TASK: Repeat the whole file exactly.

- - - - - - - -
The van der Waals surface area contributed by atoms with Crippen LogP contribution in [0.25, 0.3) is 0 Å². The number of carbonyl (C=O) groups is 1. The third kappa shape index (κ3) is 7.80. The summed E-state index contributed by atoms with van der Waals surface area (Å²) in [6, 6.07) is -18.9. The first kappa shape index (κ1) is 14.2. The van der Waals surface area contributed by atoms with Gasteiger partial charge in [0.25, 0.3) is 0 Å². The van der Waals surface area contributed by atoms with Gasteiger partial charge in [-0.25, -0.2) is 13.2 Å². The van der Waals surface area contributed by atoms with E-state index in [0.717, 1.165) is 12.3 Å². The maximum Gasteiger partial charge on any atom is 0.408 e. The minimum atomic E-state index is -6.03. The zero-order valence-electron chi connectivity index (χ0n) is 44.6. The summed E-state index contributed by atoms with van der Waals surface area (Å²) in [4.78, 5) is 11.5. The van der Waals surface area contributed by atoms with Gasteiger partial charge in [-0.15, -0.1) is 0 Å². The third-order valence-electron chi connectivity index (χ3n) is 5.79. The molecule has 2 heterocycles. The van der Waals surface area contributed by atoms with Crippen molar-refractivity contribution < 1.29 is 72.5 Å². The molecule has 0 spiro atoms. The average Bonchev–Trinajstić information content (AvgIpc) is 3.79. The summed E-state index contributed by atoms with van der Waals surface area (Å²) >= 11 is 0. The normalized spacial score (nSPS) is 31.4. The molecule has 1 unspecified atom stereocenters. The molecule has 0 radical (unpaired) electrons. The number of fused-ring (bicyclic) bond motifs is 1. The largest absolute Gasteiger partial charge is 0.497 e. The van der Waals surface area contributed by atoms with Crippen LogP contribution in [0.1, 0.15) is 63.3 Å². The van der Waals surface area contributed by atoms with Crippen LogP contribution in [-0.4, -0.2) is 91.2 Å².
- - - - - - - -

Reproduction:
The van der Waals surface area contributed by atoms with Crippen LogP contribution in [0.25, 0.3) is 0 Å². The number of carbonyl (C=O) groups is 1. The third kappa shape index (κ3) is 7.80. The summed E-state index contributed by atoms with van der Waals surface area (Å²) in [6, 6.07) is -18.9. The first kappa shape index (κ1) is 14.2. The van der Waals surface area contributed by atoms with Gasteiger partial charge in [0.25, 0.3) is 0 Å². The van der Waals surface area contributed by atoms with Gasteiger partial charge in [-0.25, -0.2) is 13.2 Å². The van der Waals surface area contributed by atoms with E-state index in [0.717, 1.165) is 12.3 Å². The maximum Gasteiger partial charge on any atom is 0.408 e. The minimum atomic E-state index is -6.03. The zero-order valence-electron chi connectivity index (χ0n) is 44.6. The summed E-state index contributed by atoms with van der Waals surface area (Å²) in [4.78, 5) is 11.5. The van der Waals surface area contributed by atoms with Gasteiger partial charge in [-0.15, -0.1) is 0 Å². The third-order valence-electron chi connectivity index (χ3n) is 5.79. The molecule has 2 heterocycles. The van der Waals surface area contributed by atoms with Crippen molar-refractivity contribution < 1.29 is 72.5 Å². The molecule has 0 spiro atoms. The average Bonchev–Trinajstić information content (AvgIpc) is 3.79. The summed E-state index contributed by atoms with van der Waals surface area (Å²) >= 11 is 0. The normalized spacial score (nSPS) is 31.4. The molecule has 1 unspecified atom stereocenters. The molecule has 0 radical (unpaired) electrons. The number of fused-ring (bicyclic) bond motifs is 1. The largest absolute Gasteiger partial charge is 0.497 e. The van der Waals surface area contributed by atoms with Crippen LogP contribution in [0.1, 0.15) is 63.3 Å². The van der Waals surface area contributed by atoms with Crippen LogP contribution in [-0.4, -0.2) is 91.2 Å².